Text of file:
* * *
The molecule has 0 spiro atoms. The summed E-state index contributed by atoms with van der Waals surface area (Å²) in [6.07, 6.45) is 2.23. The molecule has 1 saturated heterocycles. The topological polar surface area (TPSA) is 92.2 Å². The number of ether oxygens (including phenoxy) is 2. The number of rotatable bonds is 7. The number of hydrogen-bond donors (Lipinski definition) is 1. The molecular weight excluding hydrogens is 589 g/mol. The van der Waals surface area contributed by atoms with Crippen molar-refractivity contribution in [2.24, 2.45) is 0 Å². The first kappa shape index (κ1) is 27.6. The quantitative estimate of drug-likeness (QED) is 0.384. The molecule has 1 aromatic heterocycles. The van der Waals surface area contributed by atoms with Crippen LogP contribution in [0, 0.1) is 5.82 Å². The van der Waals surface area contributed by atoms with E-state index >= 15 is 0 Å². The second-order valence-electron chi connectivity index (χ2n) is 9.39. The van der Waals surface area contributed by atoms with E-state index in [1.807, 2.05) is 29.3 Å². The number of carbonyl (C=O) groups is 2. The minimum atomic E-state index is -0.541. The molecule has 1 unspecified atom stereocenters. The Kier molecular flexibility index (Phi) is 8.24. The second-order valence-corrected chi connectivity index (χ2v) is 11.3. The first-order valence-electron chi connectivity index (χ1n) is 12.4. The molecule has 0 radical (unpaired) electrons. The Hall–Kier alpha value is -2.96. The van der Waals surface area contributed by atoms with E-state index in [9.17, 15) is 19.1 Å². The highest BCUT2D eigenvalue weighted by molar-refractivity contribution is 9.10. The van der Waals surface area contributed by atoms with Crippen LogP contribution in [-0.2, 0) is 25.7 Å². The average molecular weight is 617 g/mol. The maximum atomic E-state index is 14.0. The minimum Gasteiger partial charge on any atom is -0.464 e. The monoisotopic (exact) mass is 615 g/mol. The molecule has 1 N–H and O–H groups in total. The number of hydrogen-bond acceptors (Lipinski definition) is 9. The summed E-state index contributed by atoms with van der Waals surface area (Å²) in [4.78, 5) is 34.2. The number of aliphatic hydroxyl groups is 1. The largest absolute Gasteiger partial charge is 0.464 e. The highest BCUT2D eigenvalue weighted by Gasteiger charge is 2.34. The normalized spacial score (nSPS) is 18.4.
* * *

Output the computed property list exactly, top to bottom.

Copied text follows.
The molecule has 0 spiro atoms. The summed E-state index contributed by atoms with van der Waals surface area (Å²) in [6.07, 6.45) is 2.23. The molecule has 1 saturated heterocycles. The topological polar surface area (TPSA) is 92.2 Å². The number of ether oxygens (including phenoxy) is 2. The number of rotatable bonds is 7. The number of hydrogen-bond donors (Lipinski definition) is 1. The molecular weight excluding hydrogens is 589 g/mol. The van der Waals surface area contributed by atoms with Crippen molar-refractivity contribution in [2.24, 2.45) is 0 Å². The first kappa shape index (κ1) is 27.6. The quantitative estimate of drug-likeness (QED) is 0.384. The molecule has 1 aromatic heterocycles. The van der Waals surface area contributed by atoms with Crippen LogP contribution in [0, 0.1) is 5.82 Å². The van der Waals surface area contributed by atoms with E-state index >= 15 is 0 Å². The second-order valence-electron chi connectivity index (χ2n) is 9.39. The van der Waals surface area contributed by atoms with E-state index in [1.807, 2.05) is 29.3 Å². The number of carbonyl (C=O) groups is 2. The minimum atomic E-state index is -0.541. The molecule has 1 unspecified atom stereocenters. The Kier molecular flexibility index (Phi) is 8.24. The second-order valence-corrected chi connectivity index (χ2v) is 11.3. The first-order valence-electron chi connectivity index (χ1n) is 12.4. The molecule has 0 radical (unpaired) electrons. The Hall–Kier alpha value is -2.96. The van der Waals surface area contributed by atoms with E-state index in [9.17, 15) is 19.1 Å². The highest BCUT2D eigenvalue weighted by molar-refractivity contribution is 9.10. The van der Waals surface area contributed by atoms with Crippen LogP contribution in [-0.2, 0) is 25.7 Å². The average molecular weight is 617 g/mol. The maximum atomic E-state index is 14.0. The minimum Gasteiger partial charge on any atom is -0.464 e. The monoisotopic (exact) mass is 615 g/mol. The molecule has 1 N–H and O–H groups in total. The number of hydrogen-bond acceptors (Lipinski definition) is 9. The summed E-state index contributed by atoms with van der Waals surface area (Å²) in [4.78, 5) is 34.2. The number of aliphatic hydroxyl groups is 1. The largest absolute Gasteiger partial charge is 0.464 e. The highest BCUT2D eigenvalue weighted by Gasteiger charge is 2.34. The normalized spacial score (nSPS) is 18.4.